Wana Brands CMO Joe Hodas On the Long Road from Mainstream Marketer to Cannabis Veteran | Cannabis Business Executive – Cannabis and Marijuana industry news

From Mainstream to Cannabis is an ongoing series that asks cannabis executives to talk about their personal and professional journey to the industry. I debated whether to include Wana Brands CMO Joe Hodas in the new Mainstream to Cannabis series because he has worked in the industry for so many years, but quickly realized that…
The post Wana Brands CMO Joe Hodas On the Long Road from Mainstream Marketer to Cannabis Veteran appeared first on Cannabis Business Executive – Cannabis and Marijuana industry news.

From Mainstream to Cannabis is an ongoing series that asks cannabis executives to talk about their personal and professional journey to the industry.

I debated whether to include Wana Brands CMO Joe Hodas in the new Mainstream to Cannabis series because he has worked in the industry for so many years, but quickly realized that his longevity was precisely what made him the perfect person to speak with about transitioning into cannabis. What had his experience been like, what had he learned, how had he changed, if at all, in the eleven years since making the fateful decision to move into a new, somewhat legal industry that came with more questions than answers; a move people always seem to make with apprehension, and which for Hodas turned into a long on-ramp into the industry.

“It was 2010 for me, and I was a partner with a small to midsize ad agency here in Colorado,” he recalled. “We had about 70 employees. This was the beginning of the transition here in Colorado into medical cannabis, which had been legalized a few years prior but was not implemented until 2009. A young lady who was on my team had gone to lunch with somebody and came back and said, ‘Hey, I have this friend who is starting what he called a pot soda company. Would we be interested in doing some brand work with them?’ I thought that sounded like a really interesting idea and said we should do it. I brought it to my partners, who said, ‘Yeah, that sounds like a fun project.’”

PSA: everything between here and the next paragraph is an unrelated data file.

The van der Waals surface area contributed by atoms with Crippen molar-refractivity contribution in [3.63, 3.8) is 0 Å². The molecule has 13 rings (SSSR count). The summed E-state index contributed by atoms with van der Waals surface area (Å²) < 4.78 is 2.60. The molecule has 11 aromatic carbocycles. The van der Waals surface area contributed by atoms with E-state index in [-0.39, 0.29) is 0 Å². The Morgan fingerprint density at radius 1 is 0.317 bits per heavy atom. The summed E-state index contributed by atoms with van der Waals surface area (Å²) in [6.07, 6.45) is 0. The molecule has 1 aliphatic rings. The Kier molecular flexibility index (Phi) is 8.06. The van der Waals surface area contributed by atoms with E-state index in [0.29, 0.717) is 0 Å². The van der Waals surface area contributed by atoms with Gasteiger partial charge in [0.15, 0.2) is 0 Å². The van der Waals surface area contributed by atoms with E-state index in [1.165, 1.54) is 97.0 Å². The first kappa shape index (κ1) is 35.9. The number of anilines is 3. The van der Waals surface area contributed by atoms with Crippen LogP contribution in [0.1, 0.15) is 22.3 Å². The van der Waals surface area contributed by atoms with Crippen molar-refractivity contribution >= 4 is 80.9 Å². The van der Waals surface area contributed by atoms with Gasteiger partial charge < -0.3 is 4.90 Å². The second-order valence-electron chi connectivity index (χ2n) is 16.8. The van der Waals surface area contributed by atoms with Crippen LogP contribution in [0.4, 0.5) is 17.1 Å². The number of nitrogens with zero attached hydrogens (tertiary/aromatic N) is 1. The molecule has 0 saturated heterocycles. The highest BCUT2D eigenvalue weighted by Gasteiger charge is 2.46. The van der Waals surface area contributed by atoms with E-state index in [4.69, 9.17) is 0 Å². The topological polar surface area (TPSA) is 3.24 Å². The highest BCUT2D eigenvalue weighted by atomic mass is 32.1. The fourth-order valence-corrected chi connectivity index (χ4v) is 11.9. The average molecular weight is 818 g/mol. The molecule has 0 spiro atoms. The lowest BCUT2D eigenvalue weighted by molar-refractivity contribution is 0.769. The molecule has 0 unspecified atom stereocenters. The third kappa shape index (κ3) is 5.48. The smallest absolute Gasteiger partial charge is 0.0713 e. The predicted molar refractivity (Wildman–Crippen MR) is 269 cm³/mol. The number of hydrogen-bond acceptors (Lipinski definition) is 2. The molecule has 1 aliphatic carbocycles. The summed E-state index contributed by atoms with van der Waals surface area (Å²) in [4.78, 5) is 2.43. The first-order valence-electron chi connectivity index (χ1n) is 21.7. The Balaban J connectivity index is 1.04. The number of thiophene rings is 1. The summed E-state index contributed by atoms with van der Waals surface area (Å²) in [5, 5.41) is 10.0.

The resultant company was Dixie Elixirs and Edibles, soon to become Dixie Brands, a Denver-based producer of cannabis edibles that quickly became a leading cannabis brand with national exposure. “I got to do a little bit of research with my team in terms of dispensaries and talking to consumers and understanding what they’re purchasing, why they’re purchasing it, and a light bulb went off for me, like, wow, this is actually interesting,” said Hodas. “There are a lot of reasons why people consume and types of people who do consume, and it was different than I had anticipated. I had always been a proponent of legalization and had been a consumer myself. It wasn’t top of mind for me, but in hearing that information, I was like, there’s something here, so I kept in touch with the Dixie ownership over the next several years.